Cartoons, Economy, Issues

Cartoon: McAutomated

7

Those who are demanding a huge hike in the minimum wage think they are going to get a raise when they are likely to get nothing more than a pink slip. Check out the latest Branco Toon and share with your friends.

 

  • scott
  • Kevin

    The simple, economic FACT, is that in a free market of products and services, an employee ONLY has “a job” by performing a service that adds value to the employer that exceeds the value of the paycheck. Otherwise, the employer is running a welfare program, which private business definitely is NOT. Minimum wage jobs are only intended to be for entry-level positions that return very little value to the employer. Earlier minimum-wage jobs were eliminated when the required wage exceeded the value added to the employer (movie theater ushers come to mind). Soon, computer-based kiosks in fast-food stores are going to eliminate many of these jobs. Its pure economics.

    • Reverend Joe Ruyle

      Great comment, Kevin! It’s refreshing to read a comment based on sound reasoning and basic economics rather than the typical “living wage” claptrap the left keeps promoting. Very few regular people have even a rudimentary understanding of economics anymore since it’s rarely taught in schools or even colleges these days. They don’t understand the fact that the economy is a dynamic system that balances itself. Artificially tinkering with one part, wages, ripples throughout and affects every other part of the system. Static thinking liberals invoke the “Law of Unintended Consequences” every time they try to “fix” something they perceive as a problem.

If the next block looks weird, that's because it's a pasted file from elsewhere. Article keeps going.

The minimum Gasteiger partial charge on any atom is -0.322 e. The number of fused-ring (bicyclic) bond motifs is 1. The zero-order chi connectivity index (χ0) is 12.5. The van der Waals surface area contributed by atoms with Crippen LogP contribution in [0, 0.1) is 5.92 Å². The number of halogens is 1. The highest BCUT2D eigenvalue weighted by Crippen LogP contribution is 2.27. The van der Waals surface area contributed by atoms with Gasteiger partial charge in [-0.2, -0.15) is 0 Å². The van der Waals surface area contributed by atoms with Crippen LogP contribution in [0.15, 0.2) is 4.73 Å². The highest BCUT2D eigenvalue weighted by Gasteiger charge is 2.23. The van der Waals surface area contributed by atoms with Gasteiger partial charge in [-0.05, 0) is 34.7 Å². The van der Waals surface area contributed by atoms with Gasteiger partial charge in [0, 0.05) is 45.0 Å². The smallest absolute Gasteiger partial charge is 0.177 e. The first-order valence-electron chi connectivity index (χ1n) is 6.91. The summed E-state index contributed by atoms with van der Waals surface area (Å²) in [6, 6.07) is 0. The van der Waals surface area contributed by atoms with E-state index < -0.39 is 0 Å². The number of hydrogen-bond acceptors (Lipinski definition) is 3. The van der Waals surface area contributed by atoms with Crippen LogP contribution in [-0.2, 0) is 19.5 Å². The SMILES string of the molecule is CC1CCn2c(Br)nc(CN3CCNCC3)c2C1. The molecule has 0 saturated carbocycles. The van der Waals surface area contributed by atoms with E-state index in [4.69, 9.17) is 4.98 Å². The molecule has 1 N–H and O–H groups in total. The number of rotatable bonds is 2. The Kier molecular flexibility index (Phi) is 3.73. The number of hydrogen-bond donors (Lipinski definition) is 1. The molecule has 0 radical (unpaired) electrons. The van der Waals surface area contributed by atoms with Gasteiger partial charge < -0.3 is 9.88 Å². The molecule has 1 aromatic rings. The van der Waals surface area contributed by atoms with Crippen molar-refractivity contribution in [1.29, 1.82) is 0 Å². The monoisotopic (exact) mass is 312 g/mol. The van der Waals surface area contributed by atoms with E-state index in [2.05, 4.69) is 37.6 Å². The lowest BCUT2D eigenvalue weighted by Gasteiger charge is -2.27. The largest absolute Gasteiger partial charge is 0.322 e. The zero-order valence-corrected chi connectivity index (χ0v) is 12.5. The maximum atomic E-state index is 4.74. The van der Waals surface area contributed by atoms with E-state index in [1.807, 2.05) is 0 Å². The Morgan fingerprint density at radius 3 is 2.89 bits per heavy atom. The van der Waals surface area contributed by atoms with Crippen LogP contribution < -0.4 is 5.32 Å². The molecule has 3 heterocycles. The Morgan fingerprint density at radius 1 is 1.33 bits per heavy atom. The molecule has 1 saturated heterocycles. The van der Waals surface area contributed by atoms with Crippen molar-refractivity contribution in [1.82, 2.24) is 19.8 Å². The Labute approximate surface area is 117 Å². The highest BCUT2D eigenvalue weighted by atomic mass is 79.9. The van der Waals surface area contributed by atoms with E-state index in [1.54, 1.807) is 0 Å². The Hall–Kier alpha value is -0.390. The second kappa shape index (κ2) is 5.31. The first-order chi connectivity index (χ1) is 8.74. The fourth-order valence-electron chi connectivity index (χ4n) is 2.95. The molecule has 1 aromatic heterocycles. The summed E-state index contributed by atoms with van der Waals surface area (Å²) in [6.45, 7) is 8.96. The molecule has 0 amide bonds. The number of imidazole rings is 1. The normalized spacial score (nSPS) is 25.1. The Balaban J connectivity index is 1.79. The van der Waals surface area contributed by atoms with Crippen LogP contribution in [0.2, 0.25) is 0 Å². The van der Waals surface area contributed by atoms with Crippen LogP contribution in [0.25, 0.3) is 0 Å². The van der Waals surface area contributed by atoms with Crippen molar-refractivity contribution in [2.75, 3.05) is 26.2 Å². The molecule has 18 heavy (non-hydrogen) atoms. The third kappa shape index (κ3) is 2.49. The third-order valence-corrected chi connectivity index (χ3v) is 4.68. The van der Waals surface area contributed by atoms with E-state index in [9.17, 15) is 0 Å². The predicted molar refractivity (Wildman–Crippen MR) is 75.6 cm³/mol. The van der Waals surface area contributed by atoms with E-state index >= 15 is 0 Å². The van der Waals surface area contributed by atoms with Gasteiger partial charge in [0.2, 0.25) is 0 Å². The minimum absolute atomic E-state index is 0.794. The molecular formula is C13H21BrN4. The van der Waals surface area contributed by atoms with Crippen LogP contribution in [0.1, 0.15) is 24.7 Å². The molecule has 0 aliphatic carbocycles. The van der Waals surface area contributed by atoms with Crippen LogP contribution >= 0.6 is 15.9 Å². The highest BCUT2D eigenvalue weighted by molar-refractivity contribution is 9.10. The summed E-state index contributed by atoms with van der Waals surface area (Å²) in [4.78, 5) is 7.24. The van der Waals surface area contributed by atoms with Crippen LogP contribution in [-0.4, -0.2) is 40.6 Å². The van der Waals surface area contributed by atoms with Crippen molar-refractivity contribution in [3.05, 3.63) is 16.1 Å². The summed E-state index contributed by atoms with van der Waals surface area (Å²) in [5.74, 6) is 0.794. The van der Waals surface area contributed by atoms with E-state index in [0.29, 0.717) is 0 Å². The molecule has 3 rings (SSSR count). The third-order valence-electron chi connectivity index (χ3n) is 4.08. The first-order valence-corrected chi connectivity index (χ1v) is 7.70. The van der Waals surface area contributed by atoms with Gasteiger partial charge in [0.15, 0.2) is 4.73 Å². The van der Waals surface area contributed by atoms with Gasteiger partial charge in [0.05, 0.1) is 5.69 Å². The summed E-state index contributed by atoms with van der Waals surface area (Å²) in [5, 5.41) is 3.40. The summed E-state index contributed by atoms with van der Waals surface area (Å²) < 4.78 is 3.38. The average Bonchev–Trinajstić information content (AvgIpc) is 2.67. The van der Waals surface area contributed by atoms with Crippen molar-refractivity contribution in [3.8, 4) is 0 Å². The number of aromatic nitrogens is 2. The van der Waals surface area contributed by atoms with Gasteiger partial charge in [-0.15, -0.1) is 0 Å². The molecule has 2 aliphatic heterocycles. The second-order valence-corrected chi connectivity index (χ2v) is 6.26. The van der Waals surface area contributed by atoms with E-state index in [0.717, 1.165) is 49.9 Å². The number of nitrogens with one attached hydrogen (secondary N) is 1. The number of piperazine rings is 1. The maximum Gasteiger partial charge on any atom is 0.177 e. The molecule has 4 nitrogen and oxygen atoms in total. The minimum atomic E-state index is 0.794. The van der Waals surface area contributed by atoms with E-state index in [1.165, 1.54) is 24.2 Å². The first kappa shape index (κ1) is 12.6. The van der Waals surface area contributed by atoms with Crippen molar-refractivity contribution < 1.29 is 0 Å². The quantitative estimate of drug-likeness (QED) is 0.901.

• Kevin

        Very true Joe! Not that I am bragging about actually having read the whole book, but your reference to the economy balancing itself is what I think Adam Smith was talking about in his masterpiece, “The Wealth of Nations” (he talked about the “invisible hand”). I have the book on my bookshelf (its about as thick as “Atlas Shrugged,” which I have read), but have only read through the first chapter (on Division of Labor). It was published in 1776 (yes, its sometimes called the Economic Declaration of Independence), and so the writing style is long (sort of like the Federalist Papers), but well worth the effort to read if you’ve got the time. I do find it humorous when the Left talks about unintended consequences (“Gee, THAT wasn’t supposed to happen!”), as though they failed to listen to a single word any conservative ever said on the subject – probably because Rachel Mad-cow said it was “hate speech!”